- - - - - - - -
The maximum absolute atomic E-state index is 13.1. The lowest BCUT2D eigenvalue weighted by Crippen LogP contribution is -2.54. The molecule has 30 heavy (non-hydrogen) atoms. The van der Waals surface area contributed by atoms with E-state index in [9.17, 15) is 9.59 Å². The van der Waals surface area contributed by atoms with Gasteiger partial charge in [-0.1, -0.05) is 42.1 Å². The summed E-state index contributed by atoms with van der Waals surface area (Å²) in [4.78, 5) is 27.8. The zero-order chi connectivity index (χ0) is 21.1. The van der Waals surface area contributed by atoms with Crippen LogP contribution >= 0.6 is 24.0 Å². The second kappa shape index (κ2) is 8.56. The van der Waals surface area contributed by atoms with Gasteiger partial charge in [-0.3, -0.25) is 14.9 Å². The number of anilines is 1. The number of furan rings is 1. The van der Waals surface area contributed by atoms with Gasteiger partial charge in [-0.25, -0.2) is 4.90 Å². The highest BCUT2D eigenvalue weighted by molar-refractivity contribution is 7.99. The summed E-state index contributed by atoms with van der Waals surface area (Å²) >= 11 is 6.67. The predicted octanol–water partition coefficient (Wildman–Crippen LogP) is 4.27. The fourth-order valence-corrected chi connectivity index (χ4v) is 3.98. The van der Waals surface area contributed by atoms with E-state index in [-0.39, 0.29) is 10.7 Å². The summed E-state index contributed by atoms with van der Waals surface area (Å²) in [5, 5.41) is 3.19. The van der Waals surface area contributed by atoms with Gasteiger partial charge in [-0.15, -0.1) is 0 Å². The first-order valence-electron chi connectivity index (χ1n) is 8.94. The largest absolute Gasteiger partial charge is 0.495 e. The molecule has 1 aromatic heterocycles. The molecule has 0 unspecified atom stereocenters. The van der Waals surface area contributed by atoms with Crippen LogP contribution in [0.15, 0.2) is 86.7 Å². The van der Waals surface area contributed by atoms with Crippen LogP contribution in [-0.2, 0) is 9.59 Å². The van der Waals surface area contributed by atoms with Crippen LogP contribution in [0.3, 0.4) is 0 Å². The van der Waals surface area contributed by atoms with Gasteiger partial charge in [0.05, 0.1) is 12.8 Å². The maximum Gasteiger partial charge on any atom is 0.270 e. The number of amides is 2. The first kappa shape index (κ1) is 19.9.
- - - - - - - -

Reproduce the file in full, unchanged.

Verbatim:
The maximum absolute atomic E-state index is 13.1. The lowest BCUT2D eigenvalue weighted by Crippen LogP contribution is -2.54. The molecule has 30 heavy (non-hydrogen) atoms. The van der Waals surface area contributed by atoms with E-state index in [9.17, 15) is 9.59 Å². The van der Waals surface area contributed by atoms with Gasteiger partial charge in [-0.1, -0.05) is 42.1 Å². The summed E-state index contributed by atoms with van der Waals surface area (Å²) in [4.78, 5) is 27.8. The zero-order chi connectivity index (χ0) is 21.1. The van der Waals surface area contributed by atoms with Crippen LogP contribution >= 0.6 is 24.0 Å². The second kappa shape index (κ2) is 8.56. The van der Waals surface area contributed by atoms with Gasteiger partial charge in [-0.3, -0.25) is 14.9 Å². The number of anilines is 1. The number of furan rings is 1. The van der Waals surface area contributed by atoms with Gasteiger partial charge in [-0.25, -0.2) is 4.90 Å². The highest BCUT2D eigenvalue weighted by molar-refractivity contribution is 7.99. The summed E-state index contributed by atoms with van der Waals surface area (Å²) >= 11 is 6.67. The predicted octanol–water partition coefficient (Wildman–Crippen LogP) is 4.27. The fourth-order valence-corrected chi connectivity index (χ4v) is 3.98. The van der Waals surface area contributed by atoms with E-state index in [-0.39, 0.29) is 10.7 Å². The summed E-state index contributed by atoms with van der Waals surface area (Å²) in [5, 5.41) is 3.19. The van der Waals surface area contributed by atoms with Gasteiger partial charge in [-0.15, -0.1) is 0 Å². The first-order valence-electron chi connectivity index (χ1n) is 8.94. The largest absolute Gasteiger partial charge is 0.495 e. The molecule has 1 aromatic heterocycles. The molecule has 0 unspecified atom stereocenters. The van der Waals surface area contributed by atoms with Crippen LogP contribution in [0.15, 0.2) is 86.7 Å². The van der Waals surface area contributed by atoms with Crippen LogP contribution in [-0.2, 0) is 9.59 Å². The van der Waals surface area contributed by atoms with Crippen LogP contribution in [0.3, 0.4) is 0 Å². The van der Waals surface area contributed by atoms with Gasteiger partial charge in [0.05, 0.1) is 12.8 Å². The maximum Gasteiger partial charge on any atom is 0.270 e. The number of amides is 2. The first kappa shape index (κ1) is 19.9.